Forums News and Information Industry News Inside the R & D Ranch: A Look at the Playtest Process


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    • Owlbear

    Check out Doomtown: Reloaded’s latest Saddlebag, Bad Medicine, on sale now!

    Howdy folks, Dan Knight here. Today I get to share something really cool with you all: an insider’s look into the world of playtesting Doomtown: Reloaded.

    To take you through this journey, we’re going to look at two cards that greatly affected each other during the test phase and the decisions that were made to get them to their final form: Xemo’s Turban and Arnold Stewart.













    Before we start though, let’s take a look at the process as a whole.

    Each cycle, we generally test three saddlebags at a time, and the cards are given to us on a schedule closely resembling the release schedule for the actual product in so much that we “normally” get a set of cards to look at, break, test, fix, and terrorise each other with every eighteen weeks or so (this is shorter when we get a Pine Box thrown in). New set day for us is just as exciting as spoilers are for you guys … only we have to wait longer.

    I came on board with playtest in January 2015. At that time, Immovable Object, Unstoppable Force had been finalised, The Light Shineth was just wrapping up, and the next three Saddlebags (Dirty Deeds, Foul Play, and Bad Medicine) had been released to the test team (so we’re about a year ahead).

    During each playtest cycle, we play many, many games of Doomtown. There are a number of different playtest teams, and each one is responsible for rating all of the cards and relaying those results to the Design Team. The team then tweaks, fixes, or completely changes what a card does and passes it back for us to try and break again. We currently have forty-four playtesters spread over eight teams from all around the world.

    Xemo’s Turban

    Xemo’s Turban is the first Experimental gadget that doesn’t do something nasty when you pull a club. Instead, it just fails to work. But this is its final form. This wasn’t the case when it started out. When we first got it, it looked like this:

    Repeat, Noon, Pay 1 Ghost Rock: Draw a card. Choose a card in your play hand and pull. If the pull is a club, ace that card, otherwise discard it.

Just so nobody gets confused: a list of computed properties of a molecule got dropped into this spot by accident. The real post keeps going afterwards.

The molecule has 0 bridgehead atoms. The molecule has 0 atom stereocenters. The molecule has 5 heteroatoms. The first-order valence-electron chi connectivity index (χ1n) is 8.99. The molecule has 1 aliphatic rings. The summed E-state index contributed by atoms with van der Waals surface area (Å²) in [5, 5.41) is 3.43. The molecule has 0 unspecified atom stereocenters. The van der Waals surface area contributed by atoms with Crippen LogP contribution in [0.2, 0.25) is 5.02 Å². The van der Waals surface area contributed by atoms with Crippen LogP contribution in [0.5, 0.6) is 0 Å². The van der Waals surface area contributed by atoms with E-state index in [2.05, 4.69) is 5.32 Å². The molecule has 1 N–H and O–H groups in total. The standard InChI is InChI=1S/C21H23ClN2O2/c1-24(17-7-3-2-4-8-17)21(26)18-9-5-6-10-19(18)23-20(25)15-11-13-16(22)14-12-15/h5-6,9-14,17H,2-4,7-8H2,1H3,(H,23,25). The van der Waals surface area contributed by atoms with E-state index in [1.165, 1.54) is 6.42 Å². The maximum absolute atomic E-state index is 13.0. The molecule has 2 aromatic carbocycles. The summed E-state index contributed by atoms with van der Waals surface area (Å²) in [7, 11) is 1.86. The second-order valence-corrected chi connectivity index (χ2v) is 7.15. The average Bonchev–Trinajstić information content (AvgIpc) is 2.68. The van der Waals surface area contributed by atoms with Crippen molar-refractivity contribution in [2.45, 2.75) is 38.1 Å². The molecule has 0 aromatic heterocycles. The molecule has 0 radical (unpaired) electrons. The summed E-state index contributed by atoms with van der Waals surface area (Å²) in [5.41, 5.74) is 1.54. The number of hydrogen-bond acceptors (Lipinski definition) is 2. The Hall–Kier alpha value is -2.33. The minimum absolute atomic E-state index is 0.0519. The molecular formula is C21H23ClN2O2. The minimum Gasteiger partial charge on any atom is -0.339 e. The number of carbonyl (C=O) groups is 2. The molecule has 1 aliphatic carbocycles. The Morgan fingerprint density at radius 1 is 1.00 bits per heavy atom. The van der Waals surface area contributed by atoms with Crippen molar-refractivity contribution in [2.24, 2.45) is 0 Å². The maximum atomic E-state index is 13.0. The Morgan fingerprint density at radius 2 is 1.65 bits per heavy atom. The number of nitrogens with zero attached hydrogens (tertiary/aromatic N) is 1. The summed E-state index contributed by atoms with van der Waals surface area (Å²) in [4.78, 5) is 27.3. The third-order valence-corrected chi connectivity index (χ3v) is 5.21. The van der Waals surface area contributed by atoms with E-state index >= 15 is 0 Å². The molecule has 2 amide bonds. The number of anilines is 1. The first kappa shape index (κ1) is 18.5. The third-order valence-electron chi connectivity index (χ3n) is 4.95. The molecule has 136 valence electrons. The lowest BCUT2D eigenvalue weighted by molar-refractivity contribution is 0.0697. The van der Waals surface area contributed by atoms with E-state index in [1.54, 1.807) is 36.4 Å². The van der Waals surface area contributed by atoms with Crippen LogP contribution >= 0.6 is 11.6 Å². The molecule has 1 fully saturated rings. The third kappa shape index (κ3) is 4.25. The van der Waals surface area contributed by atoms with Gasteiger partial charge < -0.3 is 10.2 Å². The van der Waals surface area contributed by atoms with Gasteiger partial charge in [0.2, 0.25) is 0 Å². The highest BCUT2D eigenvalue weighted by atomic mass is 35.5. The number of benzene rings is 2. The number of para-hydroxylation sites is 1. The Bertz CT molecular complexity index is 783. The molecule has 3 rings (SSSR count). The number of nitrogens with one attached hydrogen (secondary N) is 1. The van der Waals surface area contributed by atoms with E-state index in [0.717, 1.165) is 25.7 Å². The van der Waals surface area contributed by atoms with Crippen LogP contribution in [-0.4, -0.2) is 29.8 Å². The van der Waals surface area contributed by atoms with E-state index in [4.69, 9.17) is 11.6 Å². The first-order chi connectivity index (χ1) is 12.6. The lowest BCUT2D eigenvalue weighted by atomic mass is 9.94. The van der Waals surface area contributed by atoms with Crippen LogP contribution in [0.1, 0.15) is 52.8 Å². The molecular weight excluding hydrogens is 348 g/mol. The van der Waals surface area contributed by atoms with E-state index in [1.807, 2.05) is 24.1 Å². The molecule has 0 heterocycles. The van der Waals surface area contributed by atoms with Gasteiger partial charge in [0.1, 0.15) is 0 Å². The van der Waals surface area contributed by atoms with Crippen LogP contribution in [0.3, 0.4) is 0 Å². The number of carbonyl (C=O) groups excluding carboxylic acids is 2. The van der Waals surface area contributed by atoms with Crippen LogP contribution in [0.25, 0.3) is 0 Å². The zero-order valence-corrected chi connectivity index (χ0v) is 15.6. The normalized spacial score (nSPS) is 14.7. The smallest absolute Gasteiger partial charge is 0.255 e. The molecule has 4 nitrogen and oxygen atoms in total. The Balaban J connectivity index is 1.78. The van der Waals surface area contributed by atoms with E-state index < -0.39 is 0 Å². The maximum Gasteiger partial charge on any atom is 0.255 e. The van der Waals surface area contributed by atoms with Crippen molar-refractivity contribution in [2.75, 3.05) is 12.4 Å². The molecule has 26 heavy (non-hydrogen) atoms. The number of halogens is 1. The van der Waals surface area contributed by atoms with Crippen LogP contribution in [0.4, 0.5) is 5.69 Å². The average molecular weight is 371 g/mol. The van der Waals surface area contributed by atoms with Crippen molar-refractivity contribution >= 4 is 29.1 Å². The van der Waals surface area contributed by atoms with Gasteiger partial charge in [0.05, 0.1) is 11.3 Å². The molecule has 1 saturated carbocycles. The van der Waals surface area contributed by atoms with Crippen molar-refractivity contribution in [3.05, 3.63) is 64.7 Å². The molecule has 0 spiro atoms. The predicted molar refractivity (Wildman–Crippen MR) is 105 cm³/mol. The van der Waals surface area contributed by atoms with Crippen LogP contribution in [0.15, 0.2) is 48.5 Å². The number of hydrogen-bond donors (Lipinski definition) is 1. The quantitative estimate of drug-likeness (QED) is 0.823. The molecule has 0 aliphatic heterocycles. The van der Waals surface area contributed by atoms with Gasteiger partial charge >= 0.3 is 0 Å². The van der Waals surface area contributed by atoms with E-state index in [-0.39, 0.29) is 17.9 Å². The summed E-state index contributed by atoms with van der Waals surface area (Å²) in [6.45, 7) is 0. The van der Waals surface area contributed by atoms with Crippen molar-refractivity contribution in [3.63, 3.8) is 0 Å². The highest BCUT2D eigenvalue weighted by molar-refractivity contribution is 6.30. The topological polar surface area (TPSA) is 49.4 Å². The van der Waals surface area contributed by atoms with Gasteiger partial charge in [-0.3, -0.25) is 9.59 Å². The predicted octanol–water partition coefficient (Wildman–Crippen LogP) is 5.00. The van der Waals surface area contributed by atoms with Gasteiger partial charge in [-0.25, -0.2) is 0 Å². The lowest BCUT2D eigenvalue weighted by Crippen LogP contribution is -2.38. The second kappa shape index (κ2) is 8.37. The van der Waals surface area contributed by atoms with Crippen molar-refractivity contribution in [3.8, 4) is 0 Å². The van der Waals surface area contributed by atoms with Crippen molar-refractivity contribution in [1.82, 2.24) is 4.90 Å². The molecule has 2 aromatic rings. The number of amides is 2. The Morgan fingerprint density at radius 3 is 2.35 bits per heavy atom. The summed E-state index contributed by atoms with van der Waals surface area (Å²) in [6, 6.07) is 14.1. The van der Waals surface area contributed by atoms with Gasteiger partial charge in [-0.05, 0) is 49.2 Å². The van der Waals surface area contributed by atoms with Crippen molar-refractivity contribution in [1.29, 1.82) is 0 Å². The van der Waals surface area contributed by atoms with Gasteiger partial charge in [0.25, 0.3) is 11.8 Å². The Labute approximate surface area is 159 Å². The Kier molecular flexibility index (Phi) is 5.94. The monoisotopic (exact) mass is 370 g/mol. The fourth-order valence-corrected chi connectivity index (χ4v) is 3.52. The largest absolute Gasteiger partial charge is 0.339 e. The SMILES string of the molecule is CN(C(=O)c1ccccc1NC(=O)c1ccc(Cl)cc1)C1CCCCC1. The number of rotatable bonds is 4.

As you can see the “pull a club = bad stuff happens” aspect of Experimental gadgets is still there, but is it really that bad? It sounds like it should be; you have to ace a card if you pull a club. As it turns out, we realised very quickly that it gave you a repeatable way to thin your deck. You actually WANTED to pull clubs. A simple and effective repeatable action to remove all of your off-value cards. Some of the early test decks using this were also putting Lula’s Exploit to good use letting you effectively use the Turban twice for free.

    Multiple playtesters quickly raised this as being far too efficient and it was flagged as being too good. However, the change to its final version didn’t happen until we started to combo Xemo’s Turban with Arnold Stewart.

    When Arnold first arrived he looked like this:

    Noon: Boot a Gadget on Arnold to look at the top five cards of your deck. You may boot Arnold to place an out of town deed into your hand and replace the other cards on top of your deck in any order.

    So he didn’t end up much different but take a moment to look at that ability. Let’s ignore the fact that he can fetch deeds for now and just focus on looking at the top five cards of your deck.

    #1 – You know exactly which five cards are going to form the core of your shootout hand if you’re about to get into a fight.